4. 04

    What about vaccination?

    All the experts surveyed by STAT either already had their bivalent booster or planned to get it before the holidays. I got my bivalent booster earlier this fall. But the case for excluding unvaccinated family members is not especially strong. Almost all unvaccinated people at this point have at least some antibodies from past infection. And even those who are vaccinated and boosted can bring an infection to the family gathering. Many of the experts reported all family members were vaccinated and boosted, making this a nonissue for them.

  5. 05

    Where does handwashing fit in?

    Influenza and RSV can be transmitted through contact with surfaces – so handwashing and hand sanitizer remain a good idea.

For more information, you can refer to the following sources:

Using ‘nudges’ to encourage employees to participate in diabetes programs

Jessica Jones, MA, Sam Sherman, MBA, and I coauthored the article, Increasing Engagement in Diabetes Programs with Behavioral Economics, published last month in WorldAtWork. To boost program engagement, decrease risk and improve outcomes for employees with diabetes or at risk of diabetes, we suggest the following actions:

  • Provide easy access to high quality, affordable programs
  • Communicate the value of participation  
  • Craft communications that leverage optimism bias 
  • Use stories to motivate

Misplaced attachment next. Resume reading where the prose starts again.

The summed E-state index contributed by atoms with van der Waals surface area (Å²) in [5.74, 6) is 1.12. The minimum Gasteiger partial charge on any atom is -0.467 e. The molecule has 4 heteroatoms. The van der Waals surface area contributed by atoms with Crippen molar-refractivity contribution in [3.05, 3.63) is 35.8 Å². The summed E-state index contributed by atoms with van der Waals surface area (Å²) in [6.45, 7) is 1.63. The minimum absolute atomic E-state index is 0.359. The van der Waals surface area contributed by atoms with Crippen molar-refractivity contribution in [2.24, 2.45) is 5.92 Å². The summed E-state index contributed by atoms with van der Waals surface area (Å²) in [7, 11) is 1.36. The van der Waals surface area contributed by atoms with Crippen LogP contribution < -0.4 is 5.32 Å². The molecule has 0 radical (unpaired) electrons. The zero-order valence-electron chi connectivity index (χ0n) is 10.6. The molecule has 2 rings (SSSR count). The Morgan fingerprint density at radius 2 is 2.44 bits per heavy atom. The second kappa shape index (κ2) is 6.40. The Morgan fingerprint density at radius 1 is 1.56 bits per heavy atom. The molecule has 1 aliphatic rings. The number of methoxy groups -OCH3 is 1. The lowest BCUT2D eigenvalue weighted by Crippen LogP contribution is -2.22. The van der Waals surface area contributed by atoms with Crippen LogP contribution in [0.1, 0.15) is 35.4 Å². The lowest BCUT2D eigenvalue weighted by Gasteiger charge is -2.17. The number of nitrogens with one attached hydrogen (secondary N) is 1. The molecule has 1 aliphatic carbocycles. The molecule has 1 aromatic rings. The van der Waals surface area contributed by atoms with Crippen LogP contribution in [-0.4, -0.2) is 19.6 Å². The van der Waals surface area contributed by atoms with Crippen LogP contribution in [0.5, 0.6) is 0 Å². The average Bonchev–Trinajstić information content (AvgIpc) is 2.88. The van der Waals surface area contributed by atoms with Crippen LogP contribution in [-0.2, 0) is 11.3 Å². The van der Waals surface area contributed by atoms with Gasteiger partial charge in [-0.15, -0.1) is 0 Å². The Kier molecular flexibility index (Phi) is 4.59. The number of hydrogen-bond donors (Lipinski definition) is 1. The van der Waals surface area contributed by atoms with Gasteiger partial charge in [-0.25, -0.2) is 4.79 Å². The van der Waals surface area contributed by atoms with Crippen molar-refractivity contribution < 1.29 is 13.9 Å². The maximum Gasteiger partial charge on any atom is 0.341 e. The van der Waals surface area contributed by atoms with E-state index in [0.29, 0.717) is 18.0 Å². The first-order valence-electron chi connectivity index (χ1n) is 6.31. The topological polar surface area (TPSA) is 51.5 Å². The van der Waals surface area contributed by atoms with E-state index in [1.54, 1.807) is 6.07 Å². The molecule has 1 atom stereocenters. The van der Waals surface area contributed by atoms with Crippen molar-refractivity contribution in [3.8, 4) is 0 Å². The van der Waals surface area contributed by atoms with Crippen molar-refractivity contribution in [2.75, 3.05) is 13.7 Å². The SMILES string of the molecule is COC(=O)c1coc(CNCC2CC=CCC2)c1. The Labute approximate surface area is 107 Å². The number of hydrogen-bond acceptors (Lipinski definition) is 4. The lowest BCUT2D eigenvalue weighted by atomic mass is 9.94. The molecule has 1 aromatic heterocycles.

• Use social networks to nudge behaviors
  • Appeal to intrinsic motivation to drive change

New hemophilia drug might be curative, although the price is very high

Recently, the Food and Drug Administration (FDA) approved Hemgenix (enternacogene dezaparvovec), the first treatment likely to lead to long-term remission of (or even cure) hemophilia B. Hemophilia is a rare genetic disease that usually affects only men. It is usually hereditary, although there are rare cases of spontaneous mutations. Those with severe hemophilia are unable to clot their blood, so minor injuries can lead to life-threatening bleeding. Hemophilia can also cause bleeding in joints and organs that can lead to severe disabilities or even death.

Hemgenix is given as a one-time dose and will be priced at $3.5 million per patient. The drug is an intravenous infusion of a virus that delivers genetic material to the liver, which then manufactures the missing blood clotting factor. This new drug is appropriate only for severe cases of hemophilia B (also called Factor 9 deficiency or Christmas disease), which affects about one in 19,000 males at birth. There are likely under 7,000 males in the U.S. with hemophilia B (3.7 per 100,000 males), and not all of them have severe disease.